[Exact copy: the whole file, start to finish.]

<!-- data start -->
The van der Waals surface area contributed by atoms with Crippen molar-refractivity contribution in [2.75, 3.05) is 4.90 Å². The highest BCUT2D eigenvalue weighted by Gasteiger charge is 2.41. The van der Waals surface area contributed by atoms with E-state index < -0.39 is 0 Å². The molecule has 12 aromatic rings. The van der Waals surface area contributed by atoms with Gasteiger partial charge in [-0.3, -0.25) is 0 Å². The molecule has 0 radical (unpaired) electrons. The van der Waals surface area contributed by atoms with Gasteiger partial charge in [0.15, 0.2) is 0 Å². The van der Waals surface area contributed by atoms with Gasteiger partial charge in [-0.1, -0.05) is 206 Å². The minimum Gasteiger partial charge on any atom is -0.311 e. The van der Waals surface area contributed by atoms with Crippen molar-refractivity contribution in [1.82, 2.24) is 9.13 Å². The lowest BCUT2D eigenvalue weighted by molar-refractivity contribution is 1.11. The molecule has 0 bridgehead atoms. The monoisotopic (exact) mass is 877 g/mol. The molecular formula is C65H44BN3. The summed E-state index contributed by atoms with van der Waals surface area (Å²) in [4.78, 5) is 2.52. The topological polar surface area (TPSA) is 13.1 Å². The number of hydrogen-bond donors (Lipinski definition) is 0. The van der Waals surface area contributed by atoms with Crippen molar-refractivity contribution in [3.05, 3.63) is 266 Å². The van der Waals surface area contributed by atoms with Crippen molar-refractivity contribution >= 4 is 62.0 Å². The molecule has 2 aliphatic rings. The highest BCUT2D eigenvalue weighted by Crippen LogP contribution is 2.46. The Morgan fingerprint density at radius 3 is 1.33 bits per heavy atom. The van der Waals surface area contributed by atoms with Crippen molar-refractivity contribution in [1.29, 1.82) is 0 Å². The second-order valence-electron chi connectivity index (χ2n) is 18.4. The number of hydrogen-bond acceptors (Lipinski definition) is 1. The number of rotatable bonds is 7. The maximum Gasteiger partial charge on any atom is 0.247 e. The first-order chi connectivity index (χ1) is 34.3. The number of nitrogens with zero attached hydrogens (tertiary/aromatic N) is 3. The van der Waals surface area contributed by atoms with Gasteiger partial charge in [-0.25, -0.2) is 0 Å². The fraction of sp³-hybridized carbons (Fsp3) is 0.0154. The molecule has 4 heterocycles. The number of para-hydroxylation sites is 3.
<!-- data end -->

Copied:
The van der Waals surface area contributed by atoms with Crippen molar-refractivity contribution in [2.75, 3.05) is 4.90 Å². The highest BCUT2D eigenvalue weighted by Gasteiger charge is 2.41. The van der Waals surface area contributed by atoms with E-state index < -0.39 is 0 Å². The molecule has 12 aromatic rings. The van der Waals surface area contributed by atoms with Gasteiger partial charge in [-0.3, -0.25) is 0 Å². The molecule has 0 radical (unpaired) electrons. The van der Waals surface area contributed by atoms with Gasteiger partial charge in [0.15, 0.2) is 0 Å². The van der Waals surface area contributed by atoms with Gasteiger partial charge in [-0.1, -0.05) is 206 Å². The minimum Gasteiger partial charge on any atom is -0.311 e. The van der Waals surface area contributed by atoms with Crippen molar-refractivity contribution in [1.82, 2.24) is 9.13 Å². The lowest BCUT2D eigenvalue weighted by molar-refractivity contribution is 1.11. The molecule has 0 bridgehead atoms. The monoisotopic (exact) mass is 877 g/mol. The molecular formula is C65H44BN3. The summed E-state index contributed by atoms with van der Waals surface area (Å²) in [4.78, 5) is 2.52. The topological polar surface area (TPSA) is 13.1 Å². The number of hydrogen-bond donors (Lipinski definition) is 0. The van der Waals surface area contributed by atoms with Crippen molar-refractivity contribution in [3.05, 3.63) is 266 Å². The van der Waals surface area contributed by atoms with Crippen molar-refractivity contribution >= 4 is 62.0 Å². The molecule has 2 aliphatic rings. The highest BCUT2D eigenvalue weighted by Crippen LogP contribution is 2.46. The Morgan fingerprint density at radius 3 is 1.33 bits per heavy atom. The van der Waals surface area contributed by atoms with Crippen molar-refractivity contribution in [1.29, 1.82) is 0 Å². The second-order valence-electron chi connectivity index (χ2n) is 18.4. The number of hydrogen-bond acceptors (Lipinski definition) is 1. The number of rotatable bonds is 7. The maximum Gasteiger partial charge on any atom is 0.247 e. The first-order chi connectivity index (χ1) is 34.3. The number of nitrogens with zero attached hydrogens (tertiary/aromatic N) is 3. The van der Waals surface area contributed by atoms with Gasteiger partial charge in [-0.25, -0.2) is 0 Å². The fraction of sp³-hybridized carbons (Fsp3) is 0.0154. The molecule has 4 heterocycles. The number of para-hydroxylation sites is 3.